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Patient experiencing the impact MAT can have on someone struggling with addiction through regaining a job, relationships, and self-reliance.


Does methadone treatment impair mental function?

Methadone treatment has no adverse effects on intelligence, mental capability, or employability. Methadone treated patients are comparable to non-patients in reaction time and in ability to learn, focus, and make complex judgements. Methadone treated patients do well in a wide array of vocational endeavors, including professional positions, service occupations, and skilled, technical, and support jobs.

How is success in methadone and other pharmacotherapy treatments defined?

The primary goals are to help those addicted to heroin cease use and lead more stable, productive lives. But, as knowledge about heroin addiction and effective treatment practices has grown, so too have the objectives of most methadone treatment programs, which also aim to:

  • Decrease criminality and reduce the numbers of substance users entering the criminal justice system.

  • Assist patients in addressing multiple substance abuse (including crack/cocaine addiction and alcoholism).

  • Assure treatment for general health matters, especially those related to drug use, such as HIV/ AIDS, tuberculosis and hepatitis

  • Promote patient employability and educational development.

  • Identify and treat mental health problems and alleviate homelessness, family substance abuse and child and family dysfunction.

Why do people addicted to drugs keep using drugs?

Nearly every individuals struggling with addiction believe at the outset that they can stop using drugs on their own, and most try to stop without treatment. Although some people are successful, many attempts result in failure to achieve long­-term abstinence. Research has shown that long-term drug abuse results in changes in the brain that persist long after a person stops using drugs. These drug-induced changes in brain function can have many behavioral consequences including an inability to exert control over the impulse to use drugs despite adverse consequences – the defining characteristic of addiction.

How effective is drug addiction treatment?

In addition to stopping drug abuse, the goal of treatment is to return people to productive functioning in the family, workplace, and community. According to research that tracks individuals in treatment over extended periods, most people who get into and remain in treatment stop using drugs, decrease their criminal activity, and improve their occupational, social, and psychological functioning. For example, methadone treatment has been shown to increase participation in behavioral therapy and decrease both drug use and criminal behavior. However, individual treatment outcomes depend on the extent and nature of the patient’s problems, the appropriateness of treatment, and related services used to address those problems and the quality of interaction between the patient and his or her treatment providers.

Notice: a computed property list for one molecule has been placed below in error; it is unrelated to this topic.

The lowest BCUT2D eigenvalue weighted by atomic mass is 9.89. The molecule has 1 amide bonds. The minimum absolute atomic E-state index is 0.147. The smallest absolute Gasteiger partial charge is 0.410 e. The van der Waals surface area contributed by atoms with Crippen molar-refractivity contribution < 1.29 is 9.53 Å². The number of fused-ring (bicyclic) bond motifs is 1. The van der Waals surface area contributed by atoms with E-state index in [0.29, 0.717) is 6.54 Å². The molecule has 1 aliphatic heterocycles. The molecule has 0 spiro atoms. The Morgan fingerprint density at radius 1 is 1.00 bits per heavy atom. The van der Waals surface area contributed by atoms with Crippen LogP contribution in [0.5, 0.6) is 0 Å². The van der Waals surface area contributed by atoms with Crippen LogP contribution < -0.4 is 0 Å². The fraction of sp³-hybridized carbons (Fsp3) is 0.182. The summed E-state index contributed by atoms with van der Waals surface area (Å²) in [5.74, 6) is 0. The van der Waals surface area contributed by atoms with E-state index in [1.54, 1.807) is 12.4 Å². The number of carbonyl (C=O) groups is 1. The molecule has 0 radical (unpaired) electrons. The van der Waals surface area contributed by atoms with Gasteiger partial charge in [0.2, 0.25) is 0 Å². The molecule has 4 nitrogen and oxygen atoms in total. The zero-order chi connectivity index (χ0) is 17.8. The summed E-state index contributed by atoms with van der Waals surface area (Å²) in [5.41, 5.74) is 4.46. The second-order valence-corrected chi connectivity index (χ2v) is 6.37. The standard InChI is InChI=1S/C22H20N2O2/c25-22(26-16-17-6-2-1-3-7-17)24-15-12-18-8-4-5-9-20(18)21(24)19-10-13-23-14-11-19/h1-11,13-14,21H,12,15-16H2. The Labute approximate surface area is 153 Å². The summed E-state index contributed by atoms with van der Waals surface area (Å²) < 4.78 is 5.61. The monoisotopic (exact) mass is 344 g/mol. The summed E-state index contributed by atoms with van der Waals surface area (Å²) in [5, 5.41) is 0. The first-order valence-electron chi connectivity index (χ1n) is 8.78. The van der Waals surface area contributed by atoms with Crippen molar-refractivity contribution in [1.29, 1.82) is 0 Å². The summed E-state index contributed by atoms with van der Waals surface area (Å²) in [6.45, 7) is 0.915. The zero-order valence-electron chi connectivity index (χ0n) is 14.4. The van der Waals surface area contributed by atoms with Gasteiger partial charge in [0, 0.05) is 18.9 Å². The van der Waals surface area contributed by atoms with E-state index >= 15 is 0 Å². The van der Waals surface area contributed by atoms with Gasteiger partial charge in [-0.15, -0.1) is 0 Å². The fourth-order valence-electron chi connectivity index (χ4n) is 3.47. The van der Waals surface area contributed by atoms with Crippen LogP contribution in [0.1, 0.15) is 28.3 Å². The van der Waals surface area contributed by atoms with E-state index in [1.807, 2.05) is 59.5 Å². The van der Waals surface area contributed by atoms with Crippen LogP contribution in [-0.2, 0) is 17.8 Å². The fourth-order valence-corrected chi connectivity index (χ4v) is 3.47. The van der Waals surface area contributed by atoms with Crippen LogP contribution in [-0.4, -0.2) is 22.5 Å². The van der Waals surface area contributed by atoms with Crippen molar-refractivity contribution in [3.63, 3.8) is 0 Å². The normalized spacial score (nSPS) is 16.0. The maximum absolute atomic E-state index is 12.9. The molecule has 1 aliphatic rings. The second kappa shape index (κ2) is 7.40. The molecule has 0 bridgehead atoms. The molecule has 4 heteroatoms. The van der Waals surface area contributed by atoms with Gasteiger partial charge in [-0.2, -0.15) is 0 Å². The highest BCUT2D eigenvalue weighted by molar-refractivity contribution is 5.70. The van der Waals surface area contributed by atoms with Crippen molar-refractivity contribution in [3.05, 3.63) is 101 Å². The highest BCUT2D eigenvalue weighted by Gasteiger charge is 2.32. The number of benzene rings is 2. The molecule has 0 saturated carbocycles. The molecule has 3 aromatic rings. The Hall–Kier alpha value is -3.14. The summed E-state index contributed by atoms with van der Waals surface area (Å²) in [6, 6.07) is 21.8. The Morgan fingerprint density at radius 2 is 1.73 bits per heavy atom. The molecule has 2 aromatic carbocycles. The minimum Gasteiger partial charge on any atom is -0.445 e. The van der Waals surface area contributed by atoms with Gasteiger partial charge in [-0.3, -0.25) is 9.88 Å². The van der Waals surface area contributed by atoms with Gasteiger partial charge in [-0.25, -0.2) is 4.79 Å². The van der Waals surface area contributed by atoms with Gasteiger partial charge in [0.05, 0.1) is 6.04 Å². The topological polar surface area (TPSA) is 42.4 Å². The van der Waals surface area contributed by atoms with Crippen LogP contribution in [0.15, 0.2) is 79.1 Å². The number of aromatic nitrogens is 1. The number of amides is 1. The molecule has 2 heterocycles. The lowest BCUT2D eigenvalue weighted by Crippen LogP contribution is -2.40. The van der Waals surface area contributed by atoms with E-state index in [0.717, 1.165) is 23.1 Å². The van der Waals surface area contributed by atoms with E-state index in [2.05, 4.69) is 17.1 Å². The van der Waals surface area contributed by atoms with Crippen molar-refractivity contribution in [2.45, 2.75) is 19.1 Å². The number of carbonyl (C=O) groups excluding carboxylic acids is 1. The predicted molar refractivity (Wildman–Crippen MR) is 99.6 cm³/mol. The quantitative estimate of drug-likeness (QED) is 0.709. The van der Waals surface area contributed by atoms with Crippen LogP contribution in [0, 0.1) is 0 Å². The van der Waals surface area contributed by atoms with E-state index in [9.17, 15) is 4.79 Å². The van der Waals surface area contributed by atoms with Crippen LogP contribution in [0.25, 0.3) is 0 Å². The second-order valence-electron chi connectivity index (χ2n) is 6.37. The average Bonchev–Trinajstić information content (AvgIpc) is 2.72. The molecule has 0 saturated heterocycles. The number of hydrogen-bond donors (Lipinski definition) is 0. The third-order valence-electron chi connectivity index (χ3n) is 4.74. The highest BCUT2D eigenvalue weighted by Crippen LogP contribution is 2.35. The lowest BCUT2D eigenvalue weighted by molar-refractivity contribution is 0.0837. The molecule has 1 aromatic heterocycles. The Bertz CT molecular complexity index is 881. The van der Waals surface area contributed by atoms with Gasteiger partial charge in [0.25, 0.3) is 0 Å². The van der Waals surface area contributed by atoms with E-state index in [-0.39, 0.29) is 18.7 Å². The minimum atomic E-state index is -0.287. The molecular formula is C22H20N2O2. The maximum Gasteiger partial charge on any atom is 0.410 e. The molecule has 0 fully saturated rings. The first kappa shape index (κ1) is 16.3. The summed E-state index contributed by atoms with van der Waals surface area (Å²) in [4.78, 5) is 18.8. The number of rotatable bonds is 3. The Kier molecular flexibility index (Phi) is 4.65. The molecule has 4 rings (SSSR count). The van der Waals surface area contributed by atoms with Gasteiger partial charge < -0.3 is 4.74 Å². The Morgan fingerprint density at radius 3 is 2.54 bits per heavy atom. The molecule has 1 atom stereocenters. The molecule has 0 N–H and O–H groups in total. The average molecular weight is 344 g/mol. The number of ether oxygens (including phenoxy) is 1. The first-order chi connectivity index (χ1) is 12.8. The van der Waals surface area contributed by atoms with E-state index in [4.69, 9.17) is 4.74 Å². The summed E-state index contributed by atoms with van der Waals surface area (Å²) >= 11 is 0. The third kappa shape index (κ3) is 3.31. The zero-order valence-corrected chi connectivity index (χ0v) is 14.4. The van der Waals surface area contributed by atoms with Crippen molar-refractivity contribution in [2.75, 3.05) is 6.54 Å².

How long does drug addiction treatment usually last?

Individuals progress through drug addiction treatment at various rates, so there is no predetermined length of treatment. However, research has shown unequivocally that good outcomes are contingent on adequate treatment length. Generally, for residential or outpatient treatment, participation for less than 90 days is of limited effectiveness, and treatment lasting significantly longer is recommended for maintaining positive outcomes. For methadone maintenance, 12 months is considered the minimum, and some struggling with opioid addiction continue to benefit from methadone maintenance for many years.

How do other mental disorders coexisting with drug addiction affect drug addiction treatment?

Drug addiction is a disease of the brain that frequently occurs with other mental disorders. In fact, as many as 6 in 10 people with an illicit substance use disorder also suffer from another mental illness; and rates are similar for users of licit drugs-i.e., tobacco and alcohol. For these individuals, one condition becomes more difficult to treat successfully as an additional condition is intertwined.

Is the use of a medication like methadone simply replacing one drug addiction with another?

No – as used in maintenance treatment, methadone is not a heroin/opioid substitute. It is prescribed or administered under monitored, controlled conditions and is safe and effective for treating opioid addiction when used as directed.

Source: NIDA, “Principles of Drug Addiction Treatment”

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